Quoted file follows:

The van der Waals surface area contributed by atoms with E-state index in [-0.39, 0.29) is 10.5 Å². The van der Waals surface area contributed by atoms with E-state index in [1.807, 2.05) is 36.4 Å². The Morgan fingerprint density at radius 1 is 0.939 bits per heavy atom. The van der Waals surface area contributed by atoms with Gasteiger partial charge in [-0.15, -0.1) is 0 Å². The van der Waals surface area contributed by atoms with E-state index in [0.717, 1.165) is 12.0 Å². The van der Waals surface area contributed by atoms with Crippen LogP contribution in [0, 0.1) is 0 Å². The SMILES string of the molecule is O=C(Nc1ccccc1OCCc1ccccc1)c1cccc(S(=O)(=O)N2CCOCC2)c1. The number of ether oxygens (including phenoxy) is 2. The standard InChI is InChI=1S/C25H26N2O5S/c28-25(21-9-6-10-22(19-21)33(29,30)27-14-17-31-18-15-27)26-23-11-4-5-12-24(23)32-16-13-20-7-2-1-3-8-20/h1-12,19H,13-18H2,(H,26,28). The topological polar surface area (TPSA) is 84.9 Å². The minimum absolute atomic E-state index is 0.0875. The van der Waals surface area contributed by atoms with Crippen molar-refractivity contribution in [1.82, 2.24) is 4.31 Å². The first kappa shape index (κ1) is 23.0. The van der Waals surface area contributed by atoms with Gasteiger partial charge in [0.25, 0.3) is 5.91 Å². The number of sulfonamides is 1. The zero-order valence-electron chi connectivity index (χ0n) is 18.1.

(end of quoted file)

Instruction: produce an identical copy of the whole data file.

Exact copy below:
The van der Waals surface area contributed by atoms with E-state index in [-0.39, 0.29) is 10.5 Å². The van der Waals surface area contributed by atoms with E-state index in [1.807, 2.05) is 36.4 Å². The Morgan fingerprint density at radius 1 is 0.939 bits per heavy atom. The van der Waals surface area contributed by atoms with Gasteiger partial charge in [-0.15, -0.1) is 0 Å². The van der Waals surface area contributed by atoms with E-state index in [0.717, 1.165) is 12.0 Å². The van der Waals surface area contributed by atoms with Crippen LogP contribution in [0, 0.1) is 0 Å². The SMILES string of the molecule is O=C(Nc1ccccc1OCCc1ccccc1)c1cccc(S(=O)(=O)N2CCOCC2)c1. The number of ether oxygens (including phenoxy) is 2. The standard InChI is InChI=1S/C25H26N2O5S/c28-25(21-9-6-10-22(19-21)33(29,30)27-14-17-31-18-15-27)26-23-11-4-5-12-24(23)32-16-13-20-7-2-1-3-8-20/h1-12,19H,13-18H2,(H,26,28). The topological polar surface area (TPSA) is 84.9 Å². The minimum absolute atomic E-state index is 0.0875. The van der Waals surface area contributed by atoms with Crippen molar-refractivity contribution in [1.82, 2.24) is 4.31 Å². The first kappa shape index (κ1) is 23.0. The van der Waals surface area contributed by atoms with Gasteiger partial charge in [0.25, 0.3) is 5.91 Å². The number of sulfonamides is 1. The zero-order valence-electron chi connectivity index (χ0n) is 18.1.